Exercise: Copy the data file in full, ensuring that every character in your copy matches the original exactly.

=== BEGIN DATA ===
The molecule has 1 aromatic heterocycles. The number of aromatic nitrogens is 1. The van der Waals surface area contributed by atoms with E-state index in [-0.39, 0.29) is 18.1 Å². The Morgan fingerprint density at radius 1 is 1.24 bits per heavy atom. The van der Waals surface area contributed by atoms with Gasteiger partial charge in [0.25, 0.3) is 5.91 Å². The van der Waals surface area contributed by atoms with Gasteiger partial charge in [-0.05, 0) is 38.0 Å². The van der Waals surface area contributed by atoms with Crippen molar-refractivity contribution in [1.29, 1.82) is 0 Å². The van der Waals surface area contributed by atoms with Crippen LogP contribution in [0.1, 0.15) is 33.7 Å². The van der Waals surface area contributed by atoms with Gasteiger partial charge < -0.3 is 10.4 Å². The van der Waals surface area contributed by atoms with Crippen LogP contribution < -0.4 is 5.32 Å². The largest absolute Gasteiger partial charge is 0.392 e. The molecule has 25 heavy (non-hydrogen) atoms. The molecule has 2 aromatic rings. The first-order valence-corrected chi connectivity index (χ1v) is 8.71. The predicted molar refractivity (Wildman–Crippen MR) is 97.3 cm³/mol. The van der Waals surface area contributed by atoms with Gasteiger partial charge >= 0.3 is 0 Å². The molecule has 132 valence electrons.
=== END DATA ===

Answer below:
The molecule has 1 aromatic heterocycles. The number of aromatic nitrogens is 1. The van der Waals surface area contributed by atoms with E-state index in [-0.39, 0.29) is 18.1 Å². The Morgan fingerprint density at radius 1 is 1.24 bits per heavy atom. The van der Waals surface area contributed by atoms with Gasteiger partial charge in [0.25, 0.3) is 5.91 Å². The van der Waals surface area contributed by atoms with Gasteiger partial charge in [-0.05, 0) is 38.0 Å². The van der Waals surface area contributed by atoms with Crippen molar-refractivity contribution in [1.29, 1.82) is 0 Å². The van der Waals surface area contributed by atoms with Crippen LogP contribution in [0.1, 0.15) is 33.7 Å². The van der Waals surface area contributed by atoms with Gasteiger partial charge < -0.3 is 10.4 Å². The van der Waals surface area contributed by atoms with Crippen LogP contribution < -0.4 is 5.32 Å². The largest absolute Gasteiger partial charge is 0.392 e. The molecule has 25 heavy (non-hydrogen) atoms. The molecule has 2 aromatic rings. The first-order valence-corrected chi connectivity index (χ1v) is 8.71. The predicted molar refractivity (Wildman–Crippen MR) is 97.3 cm³/mol. The van der Waals surface area contributed by atoms with Gasteiger partial charge >= 0.3 is 0 Å². The molecule has 132 valence electrons.